The Gophers football team opens camp Friday and depending on the source of opinion, the squad will either challenge for the Big Ten West title, or finish somewhere near the bottom of the conference.

The outside view is particularly harsh.

A group of Big Ten media members picked the Gophers to finish fifth in their division. Two national preseason publications likewise predicted that same finish.

One publication, Athlon, forecast a 3-6 conference record and did not put one Gophers player on its preseason All-Big Ten first or second team for offense, defense or specialists.

And yet Tracy Claeys says this will be the best Gophers team since the coaching staff arrived in 2011.

We’ll soon learn which theory is correct, but this much is certain: The Gophers have no excuse for not contending in the West.

None.

Privately, folks inside the football department have circled this season for several years as their opportunity to emerge as a serious contender.

The Big Ten’s schedule rotation presented the Gophers a far more manageable 12-game path. They have a third-year starting quarterback in Mitch Leidner. And this season marks Year 6 of the Jerry Kill/Claeys regime, so recruiting, system familiarity and talent depth should not be viewed as roadblocks.

Giddy expectation followed by mediocre-to-poor results has long been the soundtrack of Gophers football. Same thing every fall, a narrative that has grown tiresome, if not entirely predictable.

But here’s the thing: Not often does a Big Ten team have a quarterback who has played in 35 games (29 starts) paired with a schedule that does not include Michigan, Ohio State and Michigan State and a defense that has proved to be more than competent.

The Gophers better make hay under that scenario.

Because if not now, then when?

If, as one magazine predicts, the season ends with a 3-6 Big Ten record and another bottom-feeder bowl game, new athletic director Mark Coyle would be justified in taking a long, hard look at Claeys’ ability to lead the program.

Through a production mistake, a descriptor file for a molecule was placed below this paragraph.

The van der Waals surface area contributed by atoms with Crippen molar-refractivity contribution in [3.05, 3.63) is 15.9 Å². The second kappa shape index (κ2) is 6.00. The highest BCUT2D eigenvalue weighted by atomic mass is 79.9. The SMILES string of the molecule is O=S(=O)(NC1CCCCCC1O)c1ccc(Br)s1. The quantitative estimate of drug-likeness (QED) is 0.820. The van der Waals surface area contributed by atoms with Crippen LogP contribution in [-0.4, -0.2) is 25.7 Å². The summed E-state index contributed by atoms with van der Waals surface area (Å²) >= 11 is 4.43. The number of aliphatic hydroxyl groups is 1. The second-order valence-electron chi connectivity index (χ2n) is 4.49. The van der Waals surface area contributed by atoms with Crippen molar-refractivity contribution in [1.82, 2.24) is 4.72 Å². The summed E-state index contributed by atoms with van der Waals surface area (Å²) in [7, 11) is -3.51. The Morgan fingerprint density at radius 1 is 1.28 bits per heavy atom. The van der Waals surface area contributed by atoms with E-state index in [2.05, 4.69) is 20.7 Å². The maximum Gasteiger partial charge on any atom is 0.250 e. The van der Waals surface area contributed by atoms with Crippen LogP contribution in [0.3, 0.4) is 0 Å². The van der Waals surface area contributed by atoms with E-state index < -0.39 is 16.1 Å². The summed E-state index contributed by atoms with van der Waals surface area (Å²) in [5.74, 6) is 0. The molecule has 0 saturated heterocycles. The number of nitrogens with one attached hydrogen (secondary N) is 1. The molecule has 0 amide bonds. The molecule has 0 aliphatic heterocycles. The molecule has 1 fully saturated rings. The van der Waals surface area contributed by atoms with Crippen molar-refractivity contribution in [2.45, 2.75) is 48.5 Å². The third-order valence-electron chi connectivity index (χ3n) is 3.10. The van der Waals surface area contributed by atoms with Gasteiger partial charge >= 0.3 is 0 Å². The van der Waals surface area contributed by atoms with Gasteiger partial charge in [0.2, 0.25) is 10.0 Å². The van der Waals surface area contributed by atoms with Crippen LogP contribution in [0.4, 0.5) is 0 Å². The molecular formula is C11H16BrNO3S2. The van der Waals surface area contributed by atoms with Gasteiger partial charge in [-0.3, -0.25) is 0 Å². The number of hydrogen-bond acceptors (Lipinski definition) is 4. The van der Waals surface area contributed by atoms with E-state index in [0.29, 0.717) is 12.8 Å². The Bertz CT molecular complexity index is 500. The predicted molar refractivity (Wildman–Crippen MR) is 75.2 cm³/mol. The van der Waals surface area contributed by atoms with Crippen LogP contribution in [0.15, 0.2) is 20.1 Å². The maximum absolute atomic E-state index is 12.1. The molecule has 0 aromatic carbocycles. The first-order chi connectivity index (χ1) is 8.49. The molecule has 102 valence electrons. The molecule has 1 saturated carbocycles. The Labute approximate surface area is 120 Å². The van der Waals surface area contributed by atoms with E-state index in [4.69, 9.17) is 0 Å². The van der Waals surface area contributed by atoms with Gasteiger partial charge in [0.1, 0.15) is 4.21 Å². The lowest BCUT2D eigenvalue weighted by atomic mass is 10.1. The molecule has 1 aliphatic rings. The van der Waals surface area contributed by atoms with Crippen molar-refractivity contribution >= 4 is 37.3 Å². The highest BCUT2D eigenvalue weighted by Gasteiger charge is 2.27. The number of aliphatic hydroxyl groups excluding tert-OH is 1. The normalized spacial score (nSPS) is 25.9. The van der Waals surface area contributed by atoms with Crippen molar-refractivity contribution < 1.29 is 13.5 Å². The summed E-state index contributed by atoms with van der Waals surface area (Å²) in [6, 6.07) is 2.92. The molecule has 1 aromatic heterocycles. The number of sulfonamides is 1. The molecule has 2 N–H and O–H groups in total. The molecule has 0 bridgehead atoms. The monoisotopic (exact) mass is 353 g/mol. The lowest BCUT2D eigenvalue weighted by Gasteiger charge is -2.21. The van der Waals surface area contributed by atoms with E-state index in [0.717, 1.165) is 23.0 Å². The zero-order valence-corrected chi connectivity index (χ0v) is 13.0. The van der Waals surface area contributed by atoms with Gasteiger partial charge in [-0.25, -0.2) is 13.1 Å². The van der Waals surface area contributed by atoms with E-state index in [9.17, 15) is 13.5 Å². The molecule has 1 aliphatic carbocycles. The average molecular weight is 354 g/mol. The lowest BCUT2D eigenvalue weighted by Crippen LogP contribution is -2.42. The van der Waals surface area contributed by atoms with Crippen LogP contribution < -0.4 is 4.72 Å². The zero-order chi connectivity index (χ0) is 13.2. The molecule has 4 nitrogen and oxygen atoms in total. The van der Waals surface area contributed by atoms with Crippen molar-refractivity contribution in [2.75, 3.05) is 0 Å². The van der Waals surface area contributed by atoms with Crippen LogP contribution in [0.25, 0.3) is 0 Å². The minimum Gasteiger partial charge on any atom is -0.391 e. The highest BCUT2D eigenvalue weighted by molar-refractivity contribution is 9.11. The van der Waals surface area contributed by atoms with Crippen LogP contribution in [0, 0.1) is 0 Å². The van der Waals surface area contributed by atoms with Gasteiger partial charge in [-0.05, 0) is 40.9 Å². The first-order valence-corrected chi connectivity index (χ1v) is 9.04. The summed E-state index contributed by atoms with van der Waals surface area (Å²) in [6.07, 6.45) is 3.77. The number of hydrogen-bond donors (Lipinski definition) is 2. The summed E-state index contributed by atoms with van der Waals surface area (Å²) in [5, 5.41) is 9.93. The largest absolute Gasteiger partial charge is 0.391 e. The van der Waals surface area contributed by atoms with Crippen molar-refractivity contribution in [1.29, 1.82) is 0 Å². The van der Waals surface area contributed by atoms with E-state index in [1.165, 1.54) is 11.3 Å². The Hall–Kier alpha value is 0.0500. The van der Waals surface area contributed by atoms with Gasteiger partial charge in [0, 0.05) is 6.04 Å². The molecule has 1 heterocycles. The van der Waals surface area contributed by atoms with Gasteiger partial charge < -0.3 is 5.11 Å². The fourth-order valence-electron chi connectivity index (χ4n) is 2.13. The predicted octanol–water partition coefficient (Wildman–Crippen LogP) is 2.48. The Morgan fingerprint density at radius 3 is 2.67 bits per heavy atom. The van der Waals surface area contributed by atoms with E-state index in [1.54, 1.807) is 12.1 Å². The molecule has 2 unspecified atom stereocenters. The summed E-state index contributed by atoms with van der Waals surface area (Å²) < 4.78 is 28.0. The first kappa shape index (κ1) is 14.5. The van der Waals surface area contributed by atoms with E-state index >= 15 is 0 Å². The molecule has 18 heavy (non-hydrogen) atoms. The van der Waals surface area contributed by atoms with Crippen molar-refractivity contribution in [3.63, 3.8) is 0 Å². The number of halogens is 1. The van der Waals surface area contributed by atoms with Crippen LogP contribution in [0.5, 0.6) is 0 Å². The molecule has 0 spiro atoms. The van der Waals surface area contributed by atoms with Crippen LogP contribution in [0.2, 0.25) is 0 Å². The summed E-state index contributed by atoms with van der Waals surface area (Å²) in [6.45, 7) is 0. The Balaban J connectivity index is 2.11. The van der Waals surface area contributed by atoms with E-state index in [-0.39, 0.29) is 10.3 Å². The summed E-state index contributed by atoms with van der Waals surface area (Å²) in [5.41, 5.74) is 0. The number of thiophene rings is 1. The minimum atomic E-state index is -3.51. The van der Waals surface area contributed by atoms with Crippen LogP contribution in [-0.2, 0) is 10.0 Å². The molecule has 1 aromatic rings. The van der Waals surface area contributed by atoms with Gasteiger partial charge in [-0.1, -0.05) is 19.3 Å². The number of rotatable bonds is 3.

Their 2016 opponents posted a combined record of 73-77 last season, which looks even worse when Iowa’s 12-2 mark is removed.

The Gophers finished with a losing record, too, so fans of teams in other markets undoubtedly are counting Minnesota as a win as they dissect their schedules. That’s usually how it works for middling programs.

By comparison, Wisconsin drew a short-straw schedule. The Badgers open against LSU, followed by this four-game stretch before the end of October: at Michigan State, at Michigan, Ohio State, at Iowa.

As Glen Mason would say, B-R-U-T-A-L.

It’s wrong to suggest any Power Five team has an “easy” schedule — especially one that hasn’t proven anything — but the difference in difficulty for the Gophers this season cannot be questioned, even with the addition of a ninth conference game. Six of their seven losses last season came against teams that won at least 10 games.

The Gophers have done nothing to engender blind faith, but it’s not illegal to capitalize when conditions are favorable.

Iowa set the template last season. The Hawkeyes took advantage of a schedule missing the Big Three in crossover games to finish the regular season undefeated and earn a trip to the Rose Bowl.

The Hawkeyes combined crafty quarterback play from C.J. Beathard, a robust running game and opportunistic defense to make their big splash. They began the season unranked (didn’t receive even a single vote) and were picked to finish fourth in the Big Ten West.

The Big Ten’s little brother division allows for that kind of upward mobility from year to year. Those who reside in the West should feel eternally grateful that they aren’t forced to play Ohio State, Michigan and Michigan State every season.

Claeys’ decision to make abrupt changes to his offensive coaching staff indicated his urgency to win immediately. The schedule is less taxing, and he returns a senior quarterback who averaged 245 yards passing his final six games last season and a defense that should continue to meet Claeys’ high standards.

There is no excuse for not making something of this opportunity.